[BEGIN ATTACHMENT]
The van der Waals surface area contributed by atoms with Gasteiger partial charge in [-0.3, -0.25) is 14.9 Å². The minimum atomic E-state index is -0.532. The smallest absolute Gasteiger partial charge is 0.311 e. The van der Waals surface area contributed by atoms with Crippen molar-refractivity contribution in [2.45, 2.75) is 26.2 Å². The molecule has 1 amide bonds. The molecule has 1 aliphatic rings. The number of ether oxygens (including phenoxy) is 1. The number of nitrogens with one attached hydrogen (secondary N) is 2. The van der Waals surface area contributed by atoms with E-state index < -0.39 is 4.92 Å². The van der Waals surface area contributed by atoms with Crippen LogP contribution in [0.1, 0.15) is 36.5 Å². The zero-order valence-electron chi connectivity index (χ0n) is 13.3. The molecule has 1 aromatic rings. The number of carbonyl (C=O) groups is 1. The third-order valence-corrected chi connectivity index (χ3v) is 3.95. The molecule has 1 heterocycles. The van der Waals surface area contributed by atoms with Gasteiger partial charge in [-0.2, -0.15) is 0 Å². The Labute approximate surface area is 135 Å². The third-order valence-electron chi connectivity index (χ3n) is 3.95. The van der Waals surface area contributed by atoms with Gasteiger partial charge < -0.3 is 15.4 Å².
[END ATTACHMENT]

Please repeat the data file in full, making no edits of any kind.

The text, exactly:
The van der Waals surface area contributed by atoms with Gasteiger partial charge in [-0.3, -0.25) is 14.9 Å². The minimum atomic E-state index is -0.532. The smallest absolute Gasteiger partial charge is 0.311 e. The van der Waals surface area contributed by atoms with Crippen molar-refractivity contribution in [2.45, 2.75) is 26.2 Å². The molecule has 1 amide bonds. The molecule has 1 aliphatic rings. The number of ether oxygens (including phenoxy) is 1. The number of nitrogens with one attached hydrogen (secondary N) is 2. The van der Waals surface area contributed by atoms with E-state index < -0.39 is 4.92 Å². The van der Waals surface area contributed by atoms with Crippen LogP contribution in [0.1, 0.15) is 36.5 Å². The zero-order valence-electron chi connectivity index (χ0n) is 13.3. The molecule has 1 aromatic rings. The number of carbonyl (C=O) groups is 1. The third-order valence-corrected chi connectivity index (χ3v) is 3.95. The molecule has 1 heterocycles. The van der Waals surface area contributed by atoms with Gasteiger partial charge in [-0.2, -0.15) is 0 Å². The Labute approximate surface area is 135 Å². The third-order valence-electron chi connectivity index (χ3n) is 3.95. The van der Waals surface area contributed by atoms with Gasteiger partial charge < -0.3 is 15.4 Å².